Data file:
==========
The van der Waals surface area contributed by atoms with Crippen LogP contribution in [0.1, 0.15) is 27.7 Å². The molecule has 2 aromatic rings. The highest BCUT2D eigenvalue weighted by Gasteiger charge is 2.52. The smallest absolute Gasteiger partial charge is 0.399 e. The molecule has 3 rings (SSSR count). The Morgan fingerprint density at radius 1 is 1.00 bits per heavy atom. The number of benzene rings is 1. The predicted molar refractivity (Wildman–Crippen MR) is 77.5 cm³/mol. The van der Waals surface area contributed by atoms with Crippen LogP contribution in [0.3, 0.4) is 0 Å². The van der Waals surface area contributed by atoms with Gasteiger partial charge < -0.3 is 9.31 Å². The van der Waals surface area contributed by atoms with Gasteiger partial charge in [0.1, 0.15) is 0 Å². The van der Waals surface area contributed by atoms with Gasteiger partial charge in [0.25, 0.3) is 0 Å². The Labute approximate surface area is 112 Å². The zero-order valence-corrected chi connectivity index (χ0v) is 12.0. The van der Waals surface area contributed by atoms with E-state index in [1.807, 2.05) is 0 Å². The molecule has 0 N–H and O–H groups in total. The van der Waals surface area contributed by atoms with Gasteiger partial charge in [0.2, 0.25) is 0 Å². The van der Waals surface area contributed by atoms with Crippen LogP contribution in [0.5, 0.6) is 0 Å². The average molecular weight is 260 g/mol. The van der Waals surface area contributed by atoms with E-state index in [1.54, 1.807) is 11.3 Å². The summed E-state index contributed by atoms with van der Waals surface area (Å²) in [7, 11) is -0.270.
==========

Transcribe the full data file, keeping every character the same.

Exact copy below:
The van der Waals surface area contributed by atoms with Crippen LogP contribution in [0.1, 0.15) is 27.7 Å². The molecule has 2 aromatic rings. The highest BCUT2D eigenvalue weighted by Gasteiger charge is 2.52. The smallest absolute Gasteiger partial charge is 0.399 e. The molecule has 3 rings (SSSR count). The Morgan fingerprint density at radius 1 is 1.00 bits per heavy atom. The number of benzene rings is 1. The predicted molar refractivity (Wildman–Crippen MR) is 77.5 cm³/mol. The van der Waals surface area contributed by atoms with Crippen LogP contribution in [0.3, 0.4) is 0 Å². The van der Waals surface area contributed by atoms with Gasteiger partial charge < -0.3 is 9.31 Å². The van der Waals surface area contributed by atoms with Gasteiger partial charge in [0.1, 0.15) is 0 Å². The van der Waals surface area contributed by atoms with Gasteiger partial charge in [0.25, 0.3) is 0 Å². The Labute approximate surface area is 112 Å². The zero-order valence-corrected chi connectivity index (χ0v) is 12.0. The van der Waals surface area contributed by atoms with E-state index in [1.807, 2.05) is 0 Å². The molecule has 0 N–H and O–H groups in total. The van der Waals surface area contributed by atoms with Gasteiger partial charge in [0.2, 0.25) is 0 Å². The van der Waals surface area contributed by atoms with Crippen LogP contribution in [0.5, 0.6) is 0 Å². The average molecular weight is 260 g/mol. The van der Waals surface area contributed by atoms with E-state index in [1.54, 1.807) is 11.3 Å². The summed E-state index contributed by atoms with van der Waals surface area (Å²) in [7, 11) is -0.270.